Wild Seed by Octavia Butler

Reposting this 2014 review because an omnibus Kindle Edition of the series is on sale for $1.99. This works out to $0.50 a story. This series is four different styles of science fiction that all fit together in a broad scope. You might want to read all four reviews before picking up the book. This is the lowest price the omnibus edition has ever been.
Summary: Two long lived people interact, love and fight over generations.

Wild Seed is now the fourth book and the start of the second series I have read by Octavia Butler. She is a good writer and creates interesting (and wildly different) settings and characters.

But Butler is also hard to read at times. Not particularly unusually among fantasy and science fiction authors, she uses her settings to create alternative social structures and explore issues of ethics and morality.

Butler is known for her feminist writing. While not all men are evil, all of the books I have read from her so far have explored the ideas of male oppression of women.

Wild Seed is about two long lived people. Doro has the power to move from one body to another, living forever, but needing to ‘feed’ on those around him both to stay alive and because of an innate need. Because of his long life (he has been alive for over 4000 years), he has created breeding programs to breed special powers into his ‘children’. These settlements, first in Africa and then later in the Americas, are scattered, but allow him to live as a God. Worshiped by his children, who will willingly give up their bodies for their God.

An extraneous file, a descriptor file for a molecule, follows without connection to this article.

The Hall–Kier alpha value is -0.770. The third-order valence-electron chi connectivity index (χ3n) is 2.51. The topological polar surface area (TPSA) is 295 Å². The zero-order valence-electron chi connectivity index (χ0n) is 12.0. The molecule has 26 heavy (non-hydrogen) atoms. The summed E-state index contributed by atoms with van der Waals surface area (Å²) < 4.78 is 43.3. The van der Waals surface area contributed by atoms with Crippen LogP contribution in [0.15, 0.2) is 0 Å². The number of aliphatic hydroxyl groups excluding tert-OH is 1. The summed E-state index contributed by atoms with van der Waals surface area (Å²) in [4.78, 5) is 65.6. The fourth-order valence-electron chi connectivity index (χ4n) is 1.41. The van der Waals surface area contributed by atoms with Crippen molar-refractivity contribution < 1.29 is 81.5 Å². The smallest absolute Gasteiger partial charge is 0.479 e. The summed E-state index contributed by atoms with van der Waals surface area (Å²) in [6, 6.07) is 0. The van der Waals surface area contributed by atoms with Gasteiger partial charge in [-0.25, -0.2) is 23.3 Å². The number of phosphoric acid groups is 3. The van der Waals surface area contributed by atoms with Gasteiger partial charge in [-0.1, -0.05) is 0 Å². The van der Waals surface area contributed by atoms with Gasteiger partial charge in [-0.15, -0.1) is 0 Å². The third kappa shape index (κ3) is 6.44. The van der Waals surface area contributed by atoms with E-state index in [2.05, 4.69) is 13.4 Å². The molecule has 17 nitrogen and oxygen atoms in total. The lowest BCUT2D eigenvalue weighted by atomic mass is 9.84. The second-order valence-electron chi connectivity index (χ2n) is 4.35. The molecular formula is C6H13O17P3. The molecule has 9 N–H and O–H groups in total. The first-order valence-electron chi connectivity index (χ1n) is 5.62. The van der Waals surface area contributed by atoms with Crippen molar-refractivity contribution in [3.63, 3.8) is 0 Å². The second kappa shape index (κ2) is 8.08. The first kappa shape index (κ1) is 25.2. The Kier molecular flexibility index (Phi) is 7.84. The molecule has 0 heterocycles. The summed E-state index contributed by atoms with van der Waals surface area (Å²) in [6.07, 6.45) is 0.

Doro meets Anyanwu in the mid 17th century in Africa. She is already several centuries old. She has the ability to change herself and heal her body and to some extent heal others. When Doro finds her, she has already outlived 10 husbands and has dozens of children. After spending time with Doro she in her own way also creates a community around her. But one that where she can protect and heal those that need her.

When Doro finds her, he does not realize the extent of her powers, but tries to draw her into his plans. He uses her love of her children and all people to try to force her to do his bidding.

Set over several hundred years, Doro and Anyanwu are lovers, friends, enemies and opponents. He is cruel, living a life that is only about himself. She is kind (although not perfect) and tries whenever possible to bring about healing and wholeness. He becomes a less cartoonish villain toward the end, but if there is a weakness it is in the characterization of Doro as villain.

This was a hard book to really enjoy. Butler can write and she creates compelling rich characters. But it took me quite a while to make my way the whole way through it because it can be so heavy. Heavy subjects are important, but also need to be balanced with lighter subjects. So I need to wait a few weeks before reading another Butler book.

I should note a content warning on this book.  Because a significant theme is the breeding of humans, there is a lot of sex in the book. Most of it is off screen, and it is all consensual (of a sort), but it is also treated with far less important than what Christian theology treats sex.

Wild Seed by Octavia Butler (Patternist Series #1) Paperback, Kindle Edition, Audible.com Audiobook – Audiobook is discounted to $3.99 with purchase of Kindle Book – The Kindle Edition is part of the KindleUnlimited program.

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